Small bowel metastasis from pancreatic cancer in a long-term survival patient with synchronous advanced malignant pleural mesothelioma: A case report and literature review

Oncology Letters 2016 December [Epub 2016 October] [Link]

Fasano M, Corte CM, Vicidomini G, Scotti V, Rambaldi PF, Fiorelli A, Accardo M, De Vita F, Santini M, Ciardiello F, Morgillo F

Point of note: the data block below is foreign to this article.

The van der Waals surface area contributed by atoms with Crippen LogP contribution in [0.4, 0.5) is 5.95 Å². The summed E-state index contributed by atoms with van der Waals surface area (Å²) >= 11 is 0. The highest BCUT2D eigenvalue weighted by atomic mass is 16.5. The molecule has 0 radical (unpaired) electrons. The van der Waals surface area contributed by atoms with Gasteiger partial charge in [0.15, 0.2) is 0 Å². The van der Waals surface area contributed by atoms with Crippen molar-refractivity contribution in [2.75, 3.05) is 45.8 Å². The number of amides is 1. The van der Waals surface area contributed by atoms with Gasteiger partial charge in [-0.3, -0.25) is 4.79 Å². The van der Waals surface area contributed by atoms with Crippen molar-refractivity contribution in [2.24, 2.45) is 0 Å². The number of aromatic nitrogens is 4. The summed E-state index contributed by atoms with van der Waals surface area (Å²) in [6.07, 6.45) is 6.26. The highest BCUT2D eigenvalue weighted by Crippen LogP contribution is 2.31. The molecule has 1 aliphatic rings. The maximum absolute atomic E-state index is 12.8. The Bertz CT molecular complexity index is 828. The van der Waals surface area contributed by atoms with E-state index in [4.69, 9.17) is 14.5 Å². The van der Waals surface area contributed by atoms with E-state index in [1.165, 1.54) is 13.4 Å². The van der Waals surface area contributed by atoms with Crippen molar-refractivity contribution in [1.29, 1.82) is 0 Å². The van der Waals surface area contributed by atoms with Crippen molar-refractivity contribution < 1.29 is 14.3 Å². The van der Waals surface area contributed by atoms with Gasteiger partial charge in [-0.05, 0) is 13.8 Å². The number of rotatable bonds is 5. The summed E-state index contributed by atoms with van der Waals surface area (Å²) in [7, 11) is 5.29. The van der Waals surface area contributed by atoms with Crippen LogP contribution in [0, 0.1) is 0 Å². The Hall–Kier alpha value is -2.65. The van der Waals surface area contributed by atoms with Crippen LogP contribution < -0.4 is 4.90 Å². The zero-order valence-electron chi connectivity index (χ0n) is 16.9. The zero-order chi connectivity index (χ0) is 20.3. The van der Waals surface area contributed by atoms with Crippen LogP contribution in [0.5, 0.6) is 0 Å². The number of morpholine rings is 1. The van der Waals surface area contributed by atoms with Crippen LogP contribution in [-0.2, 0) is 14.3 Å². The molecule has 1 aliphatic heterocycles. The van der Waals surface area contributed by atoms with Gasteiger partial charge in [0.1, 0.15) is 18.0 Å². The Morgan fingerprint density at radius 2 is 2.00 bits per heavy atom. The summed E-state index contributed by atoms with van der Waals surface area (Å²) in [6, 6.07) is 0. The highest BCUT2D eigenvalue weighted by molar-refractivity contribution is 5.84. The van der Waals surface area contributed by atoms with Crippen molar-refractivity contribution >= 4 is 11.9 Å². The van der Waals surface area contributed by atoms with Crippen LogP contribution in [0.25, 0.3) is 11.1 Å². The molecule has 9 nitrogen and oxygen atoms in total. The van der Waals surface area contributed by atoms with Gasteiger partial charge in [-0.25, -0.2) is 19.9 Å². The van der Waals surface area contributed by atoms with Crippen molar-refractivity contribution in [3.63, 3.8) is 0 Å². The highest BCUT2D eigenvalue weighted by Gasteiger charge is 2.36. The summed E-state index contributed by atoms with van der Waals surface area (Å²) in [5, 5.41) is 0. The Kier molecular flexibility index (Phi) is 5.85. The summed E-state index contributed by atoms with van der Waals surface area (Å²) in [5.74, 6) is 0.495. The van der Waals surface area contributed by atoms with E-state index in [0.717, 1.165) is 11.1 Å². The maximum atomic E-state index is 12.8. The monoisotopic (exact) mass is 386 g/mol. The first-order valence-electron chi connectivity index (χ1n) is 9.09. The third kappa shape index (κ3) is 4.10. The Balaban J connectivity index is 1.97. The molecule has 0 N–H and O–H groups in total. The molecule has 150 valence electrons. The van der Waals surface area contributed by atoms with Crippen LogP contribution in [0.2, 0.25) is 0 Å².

Diffuse malignant pleural mesothelioma (MPM) is an aggressive tumor that originates from the surface of the pleura. Approximately 70% of cases are associated with chronic asbestos exposure. MPM is regarded as an incurable disease, with a median survival of ~2 years following intensive multimodality treatment. Pancreatic cancer is a malignancy also associated with a poor prognosis, with only 2% of patients surviving for 5 years. The majority of patients with pancreatic cancer are diagnosed with an advanced stage of disease and experience a poor response to therapy. The development of synchronous MPM and other types of cancer is rare. The present study describes a patient with synchronous, biphasic MPM and pancreatic adenocarcinoma, who was treated with a multimodal therapeutic approach with stereotactic body radiation therapy. Due to a suspected diagnosis of ‘acute abdomen’, an emergency small intestine resection was performed and a subsequent diagnosis of moderately-differentiated adenocarcinoma was confirmed. During a further immunohistochemical examination, pathologists determined that the small bowel metastasis descended from pancreatic cancer. The onset of bowel metastasis is an event rarely associated with MPM, and has not been previously described in the literature for cases of pancreatic cancer. Therefore, to the best of our knowledge, the present study describes the first case of intestinal metastasis from pancreatic cancer in a long-term survival patient with biphasic MPM.